Link Prospector’s Guide to the InAnchor Search Operator

anchor-duluthAt the prompting of a colleague I recently began experimenting with the “inanchor” advanced search operator for link prospecting. While I didn’t find it as exhilerating and productive as the tilde, there were several notable uses that I hope you find helpful in your work!

How Does the InAnchor Operator Work?

The inanchor: and allinanchor: operators enable the searcher to stipulate that the pages returned have links pointed at them with the text following the colon. So a search for [mountain bike inanchor:best] would require that all returned results first be relevant to mountain bikes and contain the word “best” in the anchors of linking pages.

Allinanchor: requires that all of the words appear, in any order, in the anchor text of links pointed at the pages – [mountain bike allinanchor:best ever]. You can use exact-match quotes in conjunction with inanchor: too – for example: [mountain bike inanchor:”best ever”] would narrow results further.

Note also – there’s no way to tell Google to look at anchors on or offsite. So if a site links to itself, from itself with the phrase you’re using in the inanchor it will appear. It would be nice if you could designate if you’re searching Off or On site linked pages but alas it’s not possible to my understanding.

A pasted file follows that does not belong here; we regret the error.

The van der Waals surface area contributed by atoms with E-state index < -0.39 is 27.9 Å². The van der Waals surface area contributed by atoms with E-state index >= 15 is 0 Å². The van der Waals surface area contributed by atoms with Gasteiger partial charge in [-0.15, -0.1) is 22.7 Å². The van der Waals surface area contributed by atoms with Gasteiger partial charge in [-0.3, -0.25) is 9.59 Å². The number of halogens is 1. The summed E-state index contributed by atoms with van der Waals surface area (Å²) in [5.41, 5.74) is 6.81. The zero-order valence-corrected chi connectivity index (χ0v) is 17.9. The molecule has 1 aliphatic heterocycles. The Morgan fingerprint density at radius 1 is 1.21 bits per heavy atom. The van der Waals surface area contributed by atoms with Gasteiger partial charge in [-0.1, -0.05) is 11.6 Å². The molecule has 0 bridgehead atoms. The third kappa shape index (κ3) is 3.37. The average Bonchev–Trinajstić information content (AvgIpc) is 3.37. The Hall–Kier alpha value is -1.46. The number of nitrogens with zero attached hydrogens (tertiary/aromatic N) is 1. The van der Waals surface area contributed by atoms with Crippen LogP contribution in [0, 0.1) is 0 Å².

6 Ways to Use InAnchor for Link Prospecting

After experimenting, here are six ways I found for using the inanchor operator for link prospecting.

1. Authority Page Discovery

We can use the inanchor to identify authority pages linked to with specific keywords. In my testing the SERPs weren’t necessarily better than looking for links pages and analyzing frequently-cited documents, but it did provide a good place to start “pulling threads.” For example, by adding a couple of the top results to MajesticSEO you can begin sourcing links pages, or even looking for footprints within the linking documents themselves.

Sample Queries:

  • inanchor:”womens health”
  • allinanchor:womens health
  • inanchor:”glossary of medical terms”

Note, with that last query we’re getting very specific. If you have a very specific resource to promote the inanchor can be phenomenal!

2. Cultural Contributions

It’s interesting to note the consistency with which folks link out to other sites to demonstrate their “cultural” contributions or submissions. I use the term cultural here quite broadly… When testing these particular queries I suggest using the word “health.”